The Slovenian littoral, which is forty-six kilometres long and is comprised of three councils - Koper, Izola and Piran - has a very turbulent history. It is an integral part of the Istrian Peninsula, which is distinctly transitional in character and has been directly affected by political and economic changes in the neighbouring countries. Following centuries of economic and political control by the Venetian Republic, the Istrian Peninsula came to be ruled by Austria, and so it remained until the end of the First World War. Between the two Great Wars, the area formed part of the Kingdom of Italy. After the Second World War, the territory became part of the Republic of Slovenia within the framework of Yugoslavia and remained in this position until 1991 - although there was a transitional period during the so-called Free Territory of Trieste, which existed until 1954. Since 1991, the Republic of Slovenia has been an independent state.
Until the end of the Second World War, the historiography of the Slovenian coastal region was mainly a product of Italian historians, who wrote predominantly political rather than economic history. As a consequence, there are no significant works on seamanship or maritime activities. Indeed, it was not until the second half of the twentieth century that Slovenian historians began to write about their own maritime history. As a consequence of their research in the archives of Piran, Koper, Ljubljana, Trieste, Venice, Graz and Vienna, these historians have concluded that maritime activities have had a great historical impact on the economy of Slovenia. The most prolific writers, as we shall see, have been Ferdo Gestrin and Miroslav Pahor, but they have subsequently been joined by a younger generation of scholars.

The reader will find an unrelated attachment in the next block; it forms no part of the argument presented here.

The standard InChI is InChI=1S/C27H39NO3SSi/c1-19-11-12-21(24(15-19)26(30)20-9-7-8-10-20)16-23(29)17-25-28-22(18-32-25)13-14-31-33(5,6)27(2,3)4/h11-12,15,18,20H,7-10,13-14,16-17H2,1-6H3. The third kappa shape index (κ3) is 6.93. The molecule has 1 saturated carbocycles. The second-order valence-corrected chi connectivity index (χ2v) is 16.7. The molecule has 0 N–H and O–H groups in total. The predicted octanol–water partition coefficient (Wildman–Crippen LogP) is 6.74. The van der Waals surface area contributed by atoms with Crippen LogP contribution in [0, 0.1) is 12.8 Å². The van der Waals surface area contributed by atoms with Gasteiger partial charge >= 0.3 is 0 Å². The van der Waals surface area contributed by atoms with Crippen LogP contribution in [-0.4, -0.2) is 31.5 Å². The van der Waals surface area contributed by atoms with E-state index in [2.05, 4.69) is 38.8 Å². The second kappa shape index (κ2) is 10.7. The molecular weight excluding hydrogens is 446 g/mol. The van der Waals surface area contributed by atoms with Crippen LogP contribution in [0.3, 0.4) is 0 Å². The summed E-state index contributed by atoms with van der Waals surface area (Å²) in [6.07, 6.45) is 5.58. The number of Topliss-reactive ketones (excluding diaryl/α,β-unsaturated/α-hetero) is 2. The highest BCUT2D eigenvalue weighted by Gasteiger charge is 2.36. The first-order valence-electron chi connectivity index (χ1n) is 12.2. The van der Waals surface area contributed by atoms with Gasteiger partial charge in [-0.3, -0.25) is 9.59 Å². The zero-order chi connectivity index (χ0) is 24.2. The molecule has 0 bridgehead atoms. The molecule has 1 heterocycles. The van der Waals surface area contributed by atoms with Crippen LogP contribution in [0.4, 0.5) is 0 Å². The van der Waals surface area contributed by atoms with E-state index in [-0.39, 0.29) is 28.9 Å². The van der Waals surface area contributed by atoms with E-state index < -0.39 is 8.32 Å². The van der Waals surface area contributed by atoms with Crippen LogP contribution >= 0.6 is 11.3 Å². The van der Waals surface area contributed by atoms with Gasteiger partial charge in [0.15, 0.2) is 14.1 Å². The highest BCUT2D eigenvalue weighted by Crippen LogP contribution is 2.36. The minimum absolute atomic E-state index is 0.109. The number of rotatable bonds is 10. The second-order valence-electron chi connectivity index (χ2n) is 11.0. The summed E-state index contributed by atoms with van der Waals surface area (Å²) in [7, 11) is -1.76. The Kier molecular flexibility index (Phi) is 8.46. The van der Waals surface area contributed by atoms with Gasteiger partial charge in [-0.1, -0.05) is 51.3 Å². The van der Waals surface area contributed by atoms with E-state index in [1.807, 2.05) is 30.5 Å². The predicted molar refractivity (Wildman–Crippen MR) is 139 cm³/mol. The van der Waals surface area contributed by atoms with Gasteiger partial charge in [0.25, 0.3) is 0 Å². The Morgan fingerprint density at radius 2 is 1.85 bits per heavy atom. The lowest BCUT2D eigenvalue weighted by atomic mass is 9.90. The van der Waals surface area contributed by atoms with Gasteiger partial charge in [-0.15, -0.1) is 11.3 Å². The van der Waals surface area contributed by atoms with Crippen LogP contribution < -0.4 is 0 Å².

In 1967, on the tenth anniversary of the Port of Koper, the main public library prepared an exhibition and the first catalogue of maritime literature entitled About the Sea and Seamanship, covering the library holdings on this subject produced by local and foreign authors. The main objective was to assist researchers working in the fields of maritime history, the problems of the sea and the maritime economy. An attempt was also made to secure the collaboration of the Croatian Library Service, but this was not forthcoming.